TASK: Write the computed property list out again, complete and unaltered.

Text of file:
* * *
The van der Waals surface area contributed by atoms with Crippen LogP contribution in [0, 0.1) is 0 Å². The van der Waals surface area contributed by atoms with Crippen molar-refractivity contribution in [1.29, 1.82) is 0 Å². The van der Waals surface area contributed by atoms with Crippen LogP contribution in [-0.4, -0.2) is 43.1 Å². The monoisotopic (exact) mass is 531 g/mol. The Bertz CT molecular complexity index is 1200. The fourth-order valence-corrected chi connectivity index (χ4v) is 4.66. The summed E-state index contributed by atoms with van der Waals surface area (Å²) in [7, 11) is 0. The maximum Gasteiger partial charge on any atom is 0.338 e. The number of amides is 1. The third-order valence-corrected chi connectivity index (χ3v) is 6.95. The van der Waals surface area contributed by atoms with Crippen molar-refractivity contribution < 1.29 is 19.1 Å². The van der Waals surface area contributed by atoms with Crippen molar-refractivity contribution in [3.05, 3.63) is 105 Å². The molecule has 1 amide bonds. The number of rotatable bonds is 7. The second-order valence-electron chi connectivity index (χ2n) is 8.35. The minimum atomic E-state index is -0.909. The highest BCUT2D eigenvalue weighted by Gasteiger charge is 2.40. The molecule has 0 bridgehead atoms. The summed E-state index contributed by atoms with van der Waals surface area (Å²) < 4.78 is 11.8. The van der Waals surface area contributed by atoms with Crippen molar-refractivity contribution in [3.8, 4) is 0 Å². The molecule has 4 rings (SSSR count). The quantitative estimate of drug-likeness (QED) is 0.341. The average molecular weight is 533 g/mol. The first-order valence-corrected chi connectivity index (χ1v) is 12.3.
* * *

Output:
The van der Waals surface area contributed by atoms with Crippen LogP contribution in [0, 0.1) is 0 Å². The van der Waals surface area contributed by atoms with Crippen molar-refractivity contribution in [1.29, 1.82) is 0 Å². The van der Waals surface area contributed by atoms with Crippen LogP contribution in [-0.4, -0.2) is 43.1 Å². The monoisotopic (exact) mass is 531 g/mol. The Bertz CT molecular complexity index is 1200. The fourth-order valence-corrected chi connectivity index (χ4v) is 4.66. The summed E-state index contributed by atoms with van der Waals surface area (Å²) in [7, 11) is 0. The maximum Gasteiger partial charge on any atom is 0.338 e. The number of amides is 1. The third-order valence-corrected chi connectivity index (χ3v) is 6.95. The van der Waals surface area contributed by atoms with Crippen molar-refractivity contribution < 1.29 is 19.1 Å². The van der Waals surface area contributed by atoms with Crippen molar-refractivity contribution in [3.05, 3.63) is 105 Å². The molecule has 1 amide bonds. The number of rotatable bonds is 7. The second-order valence-electron chi connectivity index (χ2n) is 8.35. The minimum atomic E-state index is -0.909. The highest BCUT2D eigenvalue weighted by Gasteiger charge is 2.40. The molecule has 0 bridgehead atoms. The summed E-state index contributed by atoms with van der Waals surface area (Å²) < 4.78 is 11.8. The van der Waals surface area contributed by atoms with Crippen molar-refractivity contribution in [3.8, 4) is 0 Å². The molecule has 4 rings (SSSR count). The quantitative estimate of drug-likeness (QED) is 0.341. The average molecular weight is 533 g/mol. The first-order valence-corrected chi connectivity index (χ1v) is 12.3.